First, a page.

Lots of folks then ask, can't I just load a real low pressure smokeless load - well, you can, but it's going to be higher pressure almost certainly than BP. And there's not much pressure barrel data available for light loads.

 

Good luck, GJ

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Howdy

 

Here are a couple of photos that will help. The first photo is of a Black Powder Iver Johnson. Notice the direction the owl's head is facing. Notice the shape of the cylinder locking notches. Underneath the grips is a leaf spring for the hammer.

 

Black Powder I J

 

Sometime around 1900 Iver Johnson completely redesigned their revolvers for Smokeless powder. In addition to using stronger steel they made a few changes that are instantly identifiable.

 

Here is a photo of my Safety Hammerless IJ. It is a Smokeless model. Notice the direction the owl's head is facing. Notice the shape of the cylinder locking notches. Underneath the grips is a coil spring for the hammer.

 

Smokeless I J

 

I agree with GJ. Even though modern 38 S&W ammo is loaded very lightly, it is still going to display higher pressure than Black Powder loads. A lot of owners think they can get away with Smokeless loads in these old BP frame guns, but even if they don't blow up, a lot of them have been shot loose by the concussion of too many Smokeless loads.

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Thanks guys this info helps a lot. I removed the grips, the main spring is flat, and the serial number is M285. Could you tell me when it might have been produced?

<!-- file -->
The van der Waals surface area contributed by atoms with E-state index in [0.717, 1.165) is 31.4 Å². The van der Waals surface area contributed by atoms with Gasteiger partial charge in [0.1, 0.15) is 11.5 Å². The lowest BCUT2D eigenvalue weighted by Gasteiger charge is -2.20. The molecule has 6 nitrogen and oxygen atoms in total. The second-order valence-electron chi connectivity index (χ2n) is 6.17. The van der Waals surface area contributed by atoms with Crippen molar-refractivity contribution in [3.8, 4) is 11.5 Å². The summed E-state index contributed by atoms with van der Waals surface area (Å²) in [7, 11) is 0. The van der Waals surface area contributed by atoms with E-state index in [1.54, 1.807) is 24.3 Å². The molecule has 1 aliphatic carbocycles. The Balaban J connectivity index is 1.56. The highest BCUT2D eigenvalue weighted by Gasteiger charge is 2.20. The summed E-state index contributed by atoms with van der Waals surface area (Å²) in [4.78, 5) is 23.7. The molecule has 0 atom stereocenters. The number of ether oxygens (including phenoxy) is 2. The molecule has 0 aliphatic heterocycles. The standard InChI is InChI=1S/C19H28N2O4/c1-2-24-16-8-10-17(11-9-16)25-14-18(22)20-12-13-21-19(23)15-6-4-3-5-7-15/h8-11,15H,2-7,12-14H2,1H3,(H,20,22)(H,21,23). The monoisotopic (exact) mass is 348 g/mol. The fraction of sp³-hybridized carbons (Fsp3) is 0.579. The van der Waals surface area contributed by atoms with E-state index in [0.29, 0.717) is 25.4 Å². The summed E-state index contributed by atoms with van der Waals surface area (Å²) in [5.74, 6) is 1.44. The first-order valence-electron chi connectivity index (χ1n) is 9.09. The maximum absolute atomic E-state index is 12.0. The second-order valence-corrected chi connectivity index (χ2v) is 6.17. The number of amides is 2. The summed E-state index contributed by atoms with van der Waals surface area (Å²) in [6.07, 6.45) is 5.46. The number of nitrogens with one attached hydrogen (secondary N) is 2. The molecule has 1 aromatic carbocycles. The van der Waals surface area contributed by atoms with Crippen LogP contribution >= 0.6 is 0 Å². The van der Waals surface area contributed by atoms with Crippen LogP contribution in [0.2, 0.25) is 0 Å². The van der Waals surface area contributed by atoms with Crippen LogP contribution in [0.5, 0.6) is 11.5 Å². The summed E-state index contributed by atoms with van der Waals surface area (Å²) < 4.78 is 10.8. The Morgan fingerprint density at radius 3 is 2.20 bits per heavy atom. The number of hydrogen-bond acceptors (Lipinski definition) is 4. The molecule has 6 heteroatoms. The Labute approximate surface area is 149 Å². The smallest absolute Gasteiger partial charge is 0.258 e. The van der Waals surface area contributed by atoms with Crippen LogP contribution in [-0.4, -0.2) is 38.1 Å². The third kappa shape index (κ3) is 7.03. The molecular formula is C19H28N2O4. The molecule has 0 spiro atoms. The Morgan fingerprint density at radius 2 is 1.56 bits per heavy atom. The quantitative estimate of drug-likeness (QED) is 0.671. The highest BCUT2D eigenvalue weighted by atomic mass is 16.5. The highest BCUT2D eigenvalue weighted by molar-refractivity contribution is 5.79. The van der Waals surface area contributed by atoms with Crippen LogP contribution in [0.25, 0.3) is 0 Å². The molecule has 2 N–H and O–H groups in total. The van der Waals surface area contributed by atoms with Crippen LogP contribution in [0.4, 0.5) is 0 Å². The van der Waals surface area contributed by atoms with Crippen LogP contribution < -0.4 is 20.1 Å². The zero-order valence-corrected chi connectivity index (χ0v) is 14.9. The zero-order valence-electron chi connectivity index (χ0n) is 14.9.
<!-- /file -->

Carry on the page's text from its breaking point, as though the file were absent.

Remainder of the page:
Thanks again.

Woodrow

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WS-

From the grip design, you don't have a 3rd Model made for smokeless. Takes grips off, check style of main spring in the grip frame. It'll be a flat spring. Look for a more complete serial number and I can look up your date of manufacture and verify 1st or 2nd model. On the grip frame, or pull off the cylinder and look under the "top strap". Report also the barrel lock design. Does it have only one post or two posts of steel sticking up from the top of frame for the barrel extension to lock up to?

 

The 1st and 2nd Models were made in larger number, and only strong enough for BP. It's not hard to load .38 S&W with BP, and I find it makes no difference in a pocket pistol match - you won't generate enough smoke to obscure a target. Fill case to base of bullet with FFFg, set a soft lead bullet sized to .360 inch (lubed with BP lube) and you are ready to go.

 

Lots of folks then ask, can't I just load a real low pressure smokeless load - well, you can, but it's going to be higher pressure almost certainly than BP. And there's not much pressure barrel data available for light loads.

 

Good luck, GJ

Thanks guys this info helps a lot. I removed the grips, the main spring is flat, and the serial number is M285. It has 2 posts Could you tell me when it might have been produced?

Thanks again.

Woodrow